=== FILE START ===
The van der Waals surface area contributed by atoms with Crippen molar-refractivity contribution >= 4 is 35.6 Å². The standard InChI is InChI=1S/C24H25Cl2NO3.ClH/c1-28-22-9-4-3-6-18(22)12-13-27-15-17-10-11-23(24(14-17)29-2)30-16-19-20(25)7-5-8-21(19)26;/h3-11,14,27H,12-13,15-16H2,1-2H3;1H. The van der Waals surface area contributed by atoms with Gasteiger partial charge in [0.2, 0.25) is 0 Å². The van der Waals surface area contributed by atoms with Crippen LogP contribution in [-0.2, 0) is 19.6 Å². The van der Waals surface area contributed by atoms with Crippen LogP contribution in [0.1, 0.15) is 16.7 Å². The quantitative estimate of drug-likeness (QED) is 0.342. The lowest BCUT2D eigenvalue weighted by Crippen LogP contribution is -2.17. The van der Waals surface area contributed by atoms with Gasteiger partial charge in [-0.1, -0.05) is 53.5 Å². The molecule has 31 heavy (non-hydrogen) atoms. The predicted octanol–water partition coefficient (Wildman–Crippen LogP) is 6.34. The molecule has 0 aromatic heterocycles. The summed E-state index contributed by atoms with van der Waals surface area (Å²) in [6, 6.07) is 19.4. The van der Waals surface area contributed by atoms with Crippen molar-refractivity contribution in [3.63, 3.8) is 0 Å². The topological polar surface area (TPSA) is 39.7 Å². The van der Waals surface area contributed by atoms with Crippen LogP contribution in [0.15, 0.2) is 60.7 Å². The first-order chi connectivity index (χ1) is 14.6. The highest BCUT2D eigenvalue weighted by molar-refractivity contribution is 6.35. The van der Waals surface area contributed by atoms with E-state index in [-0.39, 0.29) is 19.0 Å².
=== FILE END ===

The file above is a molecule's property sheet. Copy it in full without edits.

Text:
The van der Waals surface area contributed by atoms with Crippen molar-refractivity contribution >= 4 is 35.6 Å². The standard InChI is InChI=1S/C24H25Cl2NO3.ClH/c1-28-22-9-4-3-6-18(22)12-13-27-15-17-10-11-23(24(14-17)29-2)30-16-19-20(25)7-5-8-21(19)26;/h3-11,14,27H,12-13,15-16H2,1-2H3;1H. The van der Waals surface area contributed by atoms with Gasteiger partial charge in [0.2, 0.25) is 0 Å². The van der Waals surface area contributed by atoms with Crippen LogP contribution in [-0.2, 0) is 19.6 Å². The van der Waals surface area contributed by atoms with Crippen LogP contribution in [0.1, 0.15) is 16.7 Å². The quantitative estimate of drug-likeness (QED) is 0.342. The lowest BCUT2D eigenvalue weighted by Crippen LogP contribution is -2.17. The van der Waals surface area contributed by atoms with Gasteiger partial charge in [-0.1, -0.05) is 53.5 Å². The molecule has 31 heavy (non-hydrogen) atoms. The predicted octanol–water partition coefficient (Wildman–Crippen LogP) is 6.34. The molecule has 0 aromatic heterocycles. The summed E-state index contributed by atoms with van der Waals surface area (Å²) in [6, 6.07) is 19.4. The van der Waals surface area contributed by atoms with Crippen molar-refractivity contribution in [3.63, 3.8) is 0 Å². The topological polar surface area (TPSA) is 39.7 Å². The van der Waals surface area contributed by atoms with Crippen LogP contribution in [0.15, 0.2) is 60.7 Å². The first-order chi connectivity index (χ1) is 14.6. The highest BCUT2D eigenvalue weighted by molar-refractivity contribution is 6.35. The van der Waals surface area contributed by atoms with E-state index in [-0.39, 0.29) is 19.0 Å².